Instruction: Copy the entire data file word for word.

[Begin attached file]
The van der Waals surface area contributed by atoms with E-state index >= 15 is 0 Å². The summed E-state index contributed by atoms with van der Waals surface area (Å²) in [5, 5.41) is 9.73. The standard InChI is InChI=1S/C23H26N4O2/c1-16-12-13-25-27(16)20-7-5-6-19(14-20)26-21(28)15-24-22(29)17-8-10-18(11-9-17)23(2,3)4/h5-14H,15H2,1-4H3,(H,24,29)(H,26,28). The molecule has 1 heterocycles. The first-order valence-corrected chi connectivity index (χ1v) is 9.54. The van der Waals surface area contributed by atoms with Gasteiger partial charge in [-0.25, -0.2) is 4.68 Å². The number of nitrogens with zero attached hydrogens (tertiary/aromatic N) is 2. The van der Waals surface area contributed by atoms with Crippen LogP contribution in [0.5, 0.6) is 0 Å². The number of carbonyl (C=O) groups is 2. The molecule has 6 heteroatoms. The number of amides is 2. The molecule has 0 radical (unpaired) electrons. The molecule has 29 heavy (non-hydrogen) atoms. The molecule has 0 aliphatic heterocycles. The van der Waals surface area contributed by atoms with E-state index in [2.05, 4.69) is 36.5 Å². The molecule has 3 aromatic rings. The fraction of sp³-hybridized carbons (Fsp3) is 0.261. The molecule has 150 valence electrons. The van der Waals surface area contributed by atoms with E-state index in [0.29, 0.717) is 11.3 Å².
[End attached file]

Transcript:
The van der Waals surface area contributed by atoms with E-state index >= 15 is 0 Å². The summed E-state index contributed by atoms with van der Waals surface area (Å²) in [5, 5.41) is 9.73. The standard InChI is InChI=1S/C23H26N4O2/c1-16-12-13-25-27(16)20-7-5-6-19(14-20)26-21(28)15-24-22(29)17-8-10-18(11-9-17)23(2,3)4/h5-14H,15H2,1-4H3,(H,24,29)(H,26,28). The molecule has 1 heterocycles. The first-order valence-corrected chi connectivity index (χ1v) is 9.54. The van der Waals surface area contributed by atoms with Gasteiger partial charge in [-0.25, -0.2) is 4.68 Å². The number of nitrogens with zero attached hydrogens (tertiary/aromatic N) is 2. The van der Waals surface area contributed by atoms with Crippen LogP contribution in [0.5, 0.6) is 0 Å². The number of carbonyl (C=O) groups is 2. The molecule has 6 heteroatoms. The number of amides is 2. The molecule has 0 radical (unpaired) electrons. The molecule has 29 heavy (non-hydrogen) atoms. The molecule has 0 aliphatic heterocycles. The van der Waals surface area contributed by atoms with E-state index in [2.05, 4.69) is 36.5 Å². The molecule has 3 aromatic rings. The fraction of sp³-hybridized carbons (Fsp3) is 0.261. The molecule has 150 valence electrons. The van der Waals surface area contributed by atoms with E-state index in [0.29, 0.717) is 11.3 Å².